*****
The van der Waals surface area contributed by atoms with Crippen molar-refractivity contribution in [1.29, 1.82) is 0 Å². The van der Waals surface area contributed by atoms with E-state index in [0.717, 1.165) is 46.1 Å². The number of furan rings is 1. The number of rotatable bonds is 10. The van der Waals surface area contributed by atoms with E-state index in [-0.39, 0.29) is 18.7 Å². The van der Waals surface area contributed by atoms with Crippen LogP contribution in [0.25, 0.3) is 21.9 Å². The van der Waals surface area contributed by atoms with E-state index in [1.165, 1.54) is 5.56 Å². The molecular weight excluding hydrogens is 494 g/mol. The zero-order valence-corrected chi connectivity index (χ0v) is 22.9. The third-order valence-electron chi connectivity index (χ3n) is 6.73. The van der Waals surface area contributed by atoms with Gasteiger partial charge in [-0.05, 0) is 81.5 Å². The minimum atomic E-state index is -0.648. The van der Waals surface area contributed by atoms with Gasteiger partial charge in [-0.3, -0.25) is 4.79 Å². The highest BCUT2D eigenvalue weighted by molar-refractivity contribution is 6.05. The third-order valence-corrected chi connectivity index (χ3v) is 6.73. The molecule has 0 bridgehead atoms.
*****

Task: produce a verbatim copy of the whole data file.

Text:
The van der Waals surface area contributed by atoms with Crippen molar-refractivity contribution in [1.29, 1.82) is 0 Å². The van der Waals surface area contributed by atoms with E-state index in [0.717, 1.165) is 46.1 Å². The number of furan rings is 1. The number of rotatable bonds is 10. The van der Waals surface area contributed by atoms with E-state index in [-0.39, 0.29) is 18.7 Å². The van der Waals surface area contributed by atoms with Crippen LogP contribution in [0.25, 0.3) is 21.9 Å². The van der Waals surface area contributed by atoms with E-state index in [1.165, 1.54) is 5.56 Å². The molecular weight excluding hydrogens is 494 g/mol. The zero-order valence-corrected chi connectivity index (χ0v) is 22.9. The third-order valence-electron chi connectivity index (χ3n) is 6.73. The van der Waals surface area contributed by atoms with Gasteiger partial charge in [-0.05, 0) is 81.5 Å². The minimum atomic E-state index is -0.648. The van der Waals surface area contributed by atoms with Gasteiger partial charge in [-0.3, -0.25) is 4.79 Å². The highest BCUT2D eigenvalue weighted by molar-refractivity contribution is 6.05. The third-order valence-corrected chi connectivity index (χ3v) is 6.73. The molecule has 0 bridgehead atoms.